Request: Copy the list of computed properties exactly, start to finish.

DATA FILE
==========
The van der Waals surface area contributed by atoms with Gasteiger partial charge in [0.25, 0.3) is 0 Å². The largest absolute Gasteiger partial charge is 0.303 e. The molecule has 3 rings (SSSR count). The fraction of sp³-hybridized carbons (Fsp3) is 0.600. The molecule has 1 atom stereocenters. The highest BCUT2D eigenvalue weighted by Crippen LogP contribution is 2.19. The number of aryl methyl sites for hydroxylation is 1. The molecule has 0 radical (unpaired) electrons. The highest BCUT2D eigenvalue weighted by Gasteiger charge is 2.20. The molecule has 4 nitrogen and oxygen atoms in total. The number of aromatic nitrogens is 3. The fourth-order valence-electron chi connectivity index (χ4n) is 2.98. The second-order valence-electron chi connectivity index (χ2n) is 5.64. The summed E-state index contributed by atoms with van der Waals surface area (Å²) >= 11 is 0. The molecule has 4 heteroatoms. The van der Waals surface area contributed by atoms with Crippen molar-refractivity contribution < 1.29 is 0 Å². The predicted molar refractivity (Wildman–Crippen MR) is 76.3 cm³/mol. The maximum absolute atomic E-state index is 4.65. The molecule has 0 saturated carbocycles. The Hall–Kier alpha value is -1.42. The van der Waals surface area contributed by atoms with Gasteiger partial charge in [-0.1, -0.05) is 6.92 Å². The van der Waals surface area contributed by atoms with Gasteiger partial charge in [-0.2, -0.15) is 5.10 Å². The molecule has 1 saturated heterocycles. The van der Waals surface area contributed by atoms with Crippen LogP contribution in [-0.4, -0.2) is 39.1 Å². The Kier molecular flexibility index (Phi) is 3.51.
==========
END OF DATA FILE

The van der Waals surface area contributed by atoms with Gasteiger partial charge in [0.25, 0.3) is 0 Å². The largest absolute Gasteiger partial charge is 0.303 e. The molecule has 3 rings (SSSR count). The fraction of sp³-hybridized carbons (Fsp3) is 0.600. The molecule has 1 atom stereocenters. The highest BCUT2D eigenvalue weighted by Crippen LogP contribution is 2.19. The number of aryl methyl sites for hydroxylation is 1. The molecule has 0 radical (unpaired) electrons. The highest BCUT2D eigenvalue weighted by Gasteiger charge is 2.20. The molecule has 4 nitrogen and oxygen atoms in total. The number of aromatic nitrogens is 3. The fourth-order valence-electron chi connectivity index (χ4n) is 2.98. The second-order valence-electron chi connectivity index (χ2n) is 5.64. The summed E-state index contributed by atoms with van der Waals surface area (Å²) >= 11 is 0. The molecule has 4 heteroatoms. The van der Waals surface area contributed by atoms with Crippen molar-refractivity contribution < 1.29 is 0 Å². The predicted molar refractivity (Wildman–Crippen MR) is 76.3 cm³/mol. The maximum absolute atomic E-state index is 4.65. The molecule has 0 saturated carbocycles. The Hall–Kier alpha value is -1.42. The van der Waals surface area contributed by atoms with Gasteiger partial charge in [-0.1, -0.05) is 6.92 Å². The van der Waals surface area contributed by atoms with Gasteiger partial charge in [-0.2, -0.15) is 5.10 Å². The molecule has 1 saturated heterocycles. The van der Waals surface area contributed by atoms with Crippen LogP contribution in [-0.4, -0.2) is 39.1 Å². The Kier molecular flexibility index (Phi) is 3.51.